“Of course, stone is very scarce in these parts. Especially the type of stone that will not wither and decay with the body, as to leave your dear father’s grave unmarked and, of course, trampled upon by careless travelers. Or, worse yet, unprotected by proper burial rites. Headstones, to many Netherwayans, are an important part of keeping the body protected from anything that might fancy a haunting stroll in a graveyard. We wouldn’t want that, now would we?”
    “N—no, that is awful.”
    “So, which leg do you prefer?”
    “Excuse me?"
    “Well, an arm is certainly not enough to cut down for a whole headstone, but a leg is quite thick. If you want, I can take both of them off and you will have something magnificent, then.”
    “Excellent choice.”
    I picked up a sharpened cleaver from the platform, and touched the rune again. The body drifted down silently.
    Thomas watched in a mixture of disbelief, horror, and eager fascination.
    Masterfully, I removed both of the corpse’s legs from the upper thigh, and slid them away from the rest of the body.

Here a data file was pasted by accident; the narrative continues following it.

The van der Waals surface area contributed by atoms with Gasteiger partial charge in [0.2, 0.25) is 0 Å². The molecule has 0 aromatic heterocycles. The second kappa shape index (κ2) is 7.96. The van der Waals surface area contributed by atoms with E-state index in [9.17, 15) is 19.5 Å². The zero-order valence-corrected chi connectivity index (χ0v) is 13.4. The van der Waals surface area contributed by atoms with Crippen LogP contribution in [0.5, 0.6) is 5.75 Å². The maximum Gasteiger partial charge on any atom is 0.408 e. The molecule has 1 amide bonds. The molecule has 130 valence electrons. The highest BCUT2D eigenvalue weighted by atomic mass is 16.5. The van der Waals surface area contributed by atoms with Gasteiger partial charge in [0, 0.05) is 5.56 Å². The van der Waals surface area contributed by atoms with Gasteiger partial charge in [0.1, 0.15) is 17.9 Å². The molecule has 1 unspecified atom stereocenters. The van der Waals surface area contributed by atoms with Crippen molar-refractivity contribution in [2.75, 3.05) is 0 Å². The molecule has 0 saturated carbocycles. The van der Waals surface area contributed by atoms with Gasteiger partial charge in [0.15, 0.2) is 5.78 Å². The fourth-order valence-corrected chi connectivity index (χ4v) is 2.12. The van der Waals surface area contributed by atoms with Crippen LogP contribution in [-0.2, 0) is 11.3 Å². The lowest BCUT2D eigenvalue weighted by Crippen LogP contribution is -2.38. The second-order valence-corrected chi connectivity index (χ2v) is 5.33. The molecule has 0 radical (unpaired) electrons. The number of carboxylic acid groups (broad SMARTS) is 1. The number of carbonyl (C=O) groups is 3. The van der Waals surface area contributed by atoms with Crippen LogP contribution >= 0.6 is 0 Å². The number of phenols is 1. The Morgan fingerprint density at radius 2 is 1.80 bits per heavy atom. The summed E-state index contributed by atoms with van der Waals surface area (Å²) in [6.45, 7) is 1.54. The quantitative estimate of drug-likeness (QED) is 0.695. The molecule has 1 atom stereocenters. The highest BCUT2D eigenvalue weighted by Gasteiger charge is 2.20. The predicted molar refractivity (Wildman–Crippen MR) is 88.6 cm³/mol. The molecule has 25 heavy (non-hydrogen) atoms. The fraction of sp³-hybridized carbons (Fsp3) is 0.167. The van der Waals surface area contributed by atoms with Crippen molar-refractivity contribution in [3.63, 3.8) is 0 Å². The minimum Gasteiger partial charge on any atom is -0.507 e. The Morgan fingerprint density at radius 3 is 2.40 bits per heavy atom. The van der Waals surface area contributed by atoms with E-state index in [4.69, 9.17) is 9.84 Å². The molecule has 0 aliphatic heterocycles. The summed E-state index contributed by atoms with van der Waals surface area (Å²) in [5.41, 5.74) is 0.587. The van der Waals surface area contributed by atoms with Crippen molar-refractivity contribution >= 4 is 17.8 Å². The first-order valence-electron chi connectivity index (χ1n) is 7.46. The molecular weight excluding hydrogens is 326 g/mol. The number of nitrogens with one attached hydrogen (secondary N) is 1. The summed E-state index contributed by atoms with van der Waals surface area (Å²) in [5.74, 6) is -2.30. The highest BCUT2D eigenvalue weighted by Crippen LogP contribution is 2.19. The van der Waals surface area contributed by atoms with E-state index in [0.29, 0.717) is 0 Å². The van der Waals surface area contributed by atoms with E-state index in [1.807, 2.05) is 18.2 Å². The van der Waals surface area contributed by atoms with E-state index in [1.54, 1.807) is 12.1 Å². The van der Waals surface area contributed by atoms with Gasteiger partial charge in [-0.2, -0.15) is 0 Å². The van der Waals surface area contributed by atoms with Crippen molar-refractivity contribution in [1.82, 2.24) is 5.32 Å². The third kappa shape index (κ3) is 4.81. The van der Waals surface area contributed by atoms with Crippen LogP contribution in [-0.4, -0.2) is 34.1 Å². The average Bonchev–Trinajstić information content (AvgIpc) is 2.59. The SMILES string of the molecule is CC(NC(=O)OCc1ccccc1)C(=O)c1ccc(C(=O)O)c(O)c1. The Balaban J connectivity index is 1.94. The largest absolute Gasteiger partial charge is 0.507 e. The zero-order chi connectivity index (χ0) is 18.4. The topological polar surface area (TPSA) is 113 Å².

“This is not a dishonorable thing, Thomas. If your father was a good man, which I can see for myself that he raised a respectable one, then his stone will be quite pure. It will last for centuries. And it came from his own body.”

    I put each of my hands on the legs, cold to the touch, but soft. Closing my eyes, I pushed out the energy from within—an energy that had been in my family’s blood since before books were written to record such things. Every human must return to the earth at some point—a juxtaposing reality of sorrow and beauty. But not every human must be flesh before they return. Some become stone, first. I summoned a smooth sensation like liquid ice that started at my chest and ran through my arms, before pushing out of my palms and into his legs.